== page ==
17. Deep unsupervised learning on a desktop PC: A primer for cognitive scientists

    Directory of Open Access Journals (Sweden)

    Alberto eTestolin

    2013-05-01

    Full Text Available Deep belief networks hold great promise for the simulation of human cognition because they show how structured and abstract representations may emerge from probabilistic unsupervised learning. These networks build a hierarchy of progressively more complex distributed representations of the sensory data by fitting a hierarchical generative model. However, learning in deep networks typically requires big datasets and it can involve millions of connection weights, which implies that simulations on standard computers are unfeasible. Developing realistic, medium-to-large-scale learning models of cognition would therefore seem to require expertise in programming parallel-computing hardware, and this might explain why the use of this promising approach is still largely confined to the machine learning community. Here we show how simulations of deep unsupervised learning can be easily performed on a desktop PC by exploiting the processors of low-cost graphic cards (GPUs without any specific programming effort, thanks to the use of high-level programming routines (available in MATLAB or Python. We also show that even an entry-level graphic card can outperform a small high-performance computing cluster in terms of learning time and with no loss of learning quality. We therefore conclude that graphic card implementations pave the way for a widespread use of deep learning among cognitive scientists for modeling cognition and behavior.

  18. From Neurons to Brainpower: Cognitive Neuroscience and Brain-Based Learning

    Science.gov (United States)

    Phillips, Janet M.

    2005-01-01

    We have learned more about the brain in the past five years than the previous 100. Neuroimaging, lesion studies, and animal studies have revealed the intricate inner workings of the brain and learning. Synaptogenesis, pruning, sensitive periods, and plasticity have all become accepted concepts of cognitive neuroscience that are now being applied…

  19. Factors Contributing to Cognitive Absorption and Grounded Learning Effectiveness in a Competitive Business Marketing Simulation

    Science.gov (United States)

    Baker, David Scott; Underwood, James, III; Thakur, Ramendra

    2017-01-01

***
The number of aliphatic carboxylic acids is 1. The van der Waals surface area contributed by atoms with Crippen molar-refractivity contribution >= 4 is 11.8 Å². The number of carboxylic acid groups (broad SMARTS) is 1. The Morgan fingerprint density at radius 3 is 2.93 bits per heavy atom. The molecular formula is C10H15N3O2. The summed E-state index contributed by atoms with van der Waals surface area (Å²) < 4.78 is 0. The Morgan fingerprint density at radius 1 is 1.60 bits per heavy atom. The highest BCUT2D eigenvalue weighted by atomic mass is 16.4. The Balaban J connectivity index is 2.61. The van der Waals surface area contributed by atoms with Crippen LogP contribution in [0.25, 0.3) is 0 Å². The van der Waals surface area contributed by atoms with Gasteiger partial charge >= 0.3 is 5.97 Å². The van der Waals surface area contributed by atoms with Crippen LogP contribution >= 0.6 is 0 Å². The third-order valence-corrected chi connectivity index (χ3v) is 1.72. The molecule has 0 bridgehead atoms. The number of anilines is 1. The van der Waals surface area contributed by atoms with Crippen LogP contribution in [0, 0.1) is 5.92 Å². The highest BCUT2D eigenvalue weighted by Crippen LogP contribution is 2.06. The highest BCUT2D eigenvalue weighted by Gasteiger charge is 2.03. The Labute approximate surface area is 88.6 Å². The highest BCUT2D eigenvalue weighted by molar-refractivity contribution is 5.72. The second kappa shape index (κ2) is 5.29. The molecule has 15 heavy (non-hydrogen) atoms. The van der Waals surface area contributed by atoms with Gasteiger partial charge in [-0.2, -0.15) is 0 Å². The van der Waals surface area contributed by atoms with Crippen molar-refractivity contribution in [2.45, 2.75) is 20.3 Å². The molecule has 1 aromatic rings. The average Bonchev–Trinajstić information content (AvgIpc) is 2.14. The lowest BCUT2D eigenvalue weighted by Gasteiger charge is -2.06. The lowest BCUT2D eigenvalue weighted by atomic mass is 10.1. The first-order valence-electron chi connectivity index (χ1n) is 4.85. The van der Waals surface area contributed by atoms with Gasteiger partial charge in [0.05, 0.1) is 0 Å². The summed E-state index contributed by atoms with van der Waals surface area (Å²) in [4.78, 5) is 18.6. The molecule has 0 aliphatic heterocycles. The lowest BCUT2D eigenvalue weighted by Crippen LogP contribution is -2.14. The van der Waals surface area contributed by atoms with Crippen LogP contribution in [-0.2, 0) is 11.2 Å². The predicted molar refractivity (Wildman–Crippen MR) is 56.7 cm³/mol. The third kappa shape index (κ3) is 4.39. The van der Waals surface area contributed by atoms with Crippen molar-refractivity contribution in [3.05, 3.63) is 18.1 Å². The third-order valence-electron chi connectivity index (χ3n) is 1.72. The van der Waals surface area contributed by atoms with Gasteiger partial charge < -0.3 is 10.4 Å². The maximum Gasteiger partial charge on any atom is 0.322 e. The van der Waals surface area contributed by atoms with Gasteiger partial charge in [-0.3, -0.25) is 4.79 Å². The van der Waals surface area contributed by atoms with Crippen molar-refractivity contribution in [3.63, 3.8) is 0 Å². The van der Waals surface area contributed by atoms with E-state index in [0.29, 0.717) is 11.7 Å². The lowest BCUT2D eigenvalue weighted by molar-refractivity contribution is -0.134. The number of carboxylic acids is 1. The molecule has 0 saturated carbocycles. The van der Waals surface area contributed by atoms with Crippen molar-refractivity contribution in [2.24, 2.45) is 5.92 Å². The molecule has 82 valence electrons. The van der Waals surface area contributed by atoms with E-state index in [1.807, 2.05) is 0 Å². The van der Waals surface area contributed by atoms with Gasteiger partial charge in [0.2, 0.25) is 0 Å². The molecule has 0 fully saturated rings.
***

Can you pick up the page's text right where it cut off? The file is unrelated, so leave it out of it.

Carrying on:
This study aimed to establish a pedagogical positioning of a business marketing simulation as a grounded learning teaching tool and empirically assess the dimensions of cognitive absorption related to grounded learning effectiveness in an iterative business simulation environment. The method/design and sample consisted of a field study survey…

  20. An Investigation of Relationships among Instructor Immediacy and Affective and Cognitive Learning in the Online Classroom

    Science.gov (United States)

    Baker, Jason D.

    2004-01-01

    A significant body of literature has supported the assertion that communication in the classroom is central to the learning process. Prosocial behaviors, such as nonverbal and verbal immediacy, have been found to promote affective and cognitive learning in traditional instructional settings. This study examined the relationships among instructor…

  1. Carnegie Learning Curricula and Cognitive Tutor™. What Works Clearinghouse Intervention Report

    Science.gov (United States)

    What Works Clearinghouse, 2013

    2013-01-01

    "Carnegie Learning Curricula and Cognitive Tutor"®, published by Carnegie Learning, is a secondary math curricula that offers textbooks and interactive software to provide individualized, self-paced instruction based on student needs. The program includes pre-Algebra, Algebra I, Algebra II, and Geometry, as well as a three-course series…

  2. Applying Cognitive Behavioural Methods to Retrain Children's Attributions for Success and Failure in Learning

    Science.gov (United States)

    Toland, John; Boyle, Christopher

    2008-01-01

    This study involves the use of methods derived from cognitive behavioral therapy (CBT) to change the attributions for success and failure of school children with regard to learning. Children with learning difficulties and/or motivational and self-esteem difficulties (n = 29) were identified by their schools. The children then took part in twelve…

  3. Experiential learning and cognitive tools: The impact of simulations on conceptual change in continuing healthcare education

    NARCIS (Netherlands)

    Reeves, Thomas; Reeves, Patricia; McKenney, Susan

    2014-01-01